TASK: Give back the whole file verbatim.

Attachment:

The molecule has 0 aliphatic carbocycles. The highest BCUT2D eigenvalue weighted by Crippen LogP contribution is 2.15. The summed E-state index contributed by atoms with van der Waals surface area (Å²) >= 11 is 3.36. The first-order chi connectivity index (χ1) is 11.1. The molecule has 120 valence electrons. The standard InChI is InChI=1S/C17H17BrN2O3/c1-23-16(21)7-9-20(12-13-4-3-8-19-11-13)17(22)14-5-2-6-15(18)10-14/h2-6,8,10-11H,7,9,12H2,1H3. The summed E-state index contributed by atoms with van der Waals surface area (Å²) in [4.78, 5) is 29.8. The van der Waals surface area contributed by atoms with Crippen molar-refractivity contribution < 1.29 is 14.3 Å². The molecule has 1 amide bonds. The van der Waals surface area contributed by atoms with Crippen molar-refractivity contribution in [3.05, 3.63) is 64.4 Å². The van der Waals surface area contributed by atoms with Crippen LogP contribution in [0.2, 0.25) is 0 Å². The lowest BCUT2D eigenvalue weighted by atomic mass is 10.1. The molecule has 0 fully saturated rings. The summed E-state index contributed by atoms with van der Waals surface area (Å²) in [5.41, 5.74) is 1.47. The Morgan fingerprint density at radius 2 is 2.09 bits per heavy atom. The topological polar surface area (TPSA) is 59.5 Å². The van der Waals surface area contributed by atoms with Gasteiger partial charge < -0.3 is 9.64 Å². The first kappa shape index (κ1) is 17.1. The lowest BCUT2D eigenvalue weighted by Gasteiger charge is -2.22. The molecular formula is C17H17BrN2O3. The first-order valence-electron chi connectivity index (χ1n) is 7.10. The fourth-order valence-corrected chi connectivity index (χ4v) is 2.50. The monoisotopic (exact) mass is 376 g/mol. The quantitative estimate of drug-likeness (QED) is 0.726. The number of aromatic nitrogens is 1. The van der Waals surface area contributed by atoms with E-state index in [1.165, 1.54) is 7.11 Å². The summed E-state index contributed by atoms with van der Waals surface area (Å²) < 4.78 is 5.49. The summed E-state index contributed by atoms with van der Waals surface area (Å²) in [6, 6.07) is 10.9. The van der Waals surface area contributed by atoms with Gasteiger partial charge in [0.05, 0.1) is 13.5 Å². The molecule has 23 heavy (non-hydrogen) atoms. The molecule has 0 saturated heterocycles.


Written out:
The molecule has 0 aliphatic carbocycles. The highest BCUT2D eigenvalue weighted by Crippen LogP contribution is 2.15. The summed E-state index contributed by atoms with van der Waals surface area (Å²) >= 11 is 3.36. The first-order chi connectivity index (χ1) is 11.1. The molecule has 120 valence electrons. The standard InChI is InChI=1S/C17H17BrN2O3/c1-23-16(21)7-9-20(12-13-4-3-8-19-11-13)17(22)14-5-2-6-15(18)10-14/h2-6,8,10-11H,7,9,12H2,1H3. The summed E-state index contributed by atoms with van der Waals surface area (Å²) in [4.78, 5) is 29.8. The van der Waals surface area contributed by atoms with Crippen molar-refractivity contribution < 1.29 is 14.3 Å². The molecule has 1 amide bonds. The van der Waals surface area contributed by atoms with Crippen molar-refractivity contribution in [3.05, 3.63) is 64.4 Å². The van der Waals surface area contributed by atoms with Crippen LogP contribution in [0.2, 0.25) is 0 Å². The lowest BCUT2D eigenvalue weighted by atomic mass is 10.1. The molecule has 0 fully saturated rings. The summed E-state index contributed by atoms with van der Waals surface area (Å²) in [5.41, 5.74) is 1.47. The Morgan fingerprint density at radius 2 is 2.09 bits per heavy atom. The topological polar surface area (TPSA) is 59.5 Å². The van der Waals surface area contributed by atoms with Gasteiger partial charge < -0.3 is 9.64 Å². The first kappa shape index (κ1) is 17.1. The lowest BCUT2D eigenvalue weighted by Gasteiger charge is -2.22. The molecular formula is C17H17BrN2O3. The first-order valence-electron chi connectivity index (χ1n) is 7.10. The fourth-order valence-corrected chi connectivity index (χ4v) is 2.50. The monoisotopic (exact) mass is 376 g/mol. The quantitative estimate of drug-likeness (QED) is 0.726. The number of aromatic nitrogens is 1. The van der Waals surface area contributed by atoms with E-state index in [1.165, 1.54) is 7.11 Å². The summed E-state index contributed by atoms with van der Waals surface area (Å²) < 4.78 is 5.49. The summed E-state index contributed by atoms with van der Waals surface area (Å²) in [6, 6.07) is 10.9. The van der Waals surface area contributed by atoms with Gasteiger partial charge in [0.05, 0.1) is 13.5 Å². The molecule has 23 heavy (non-hydrogen) atoms. The molecule has 0 saturated heterocycles.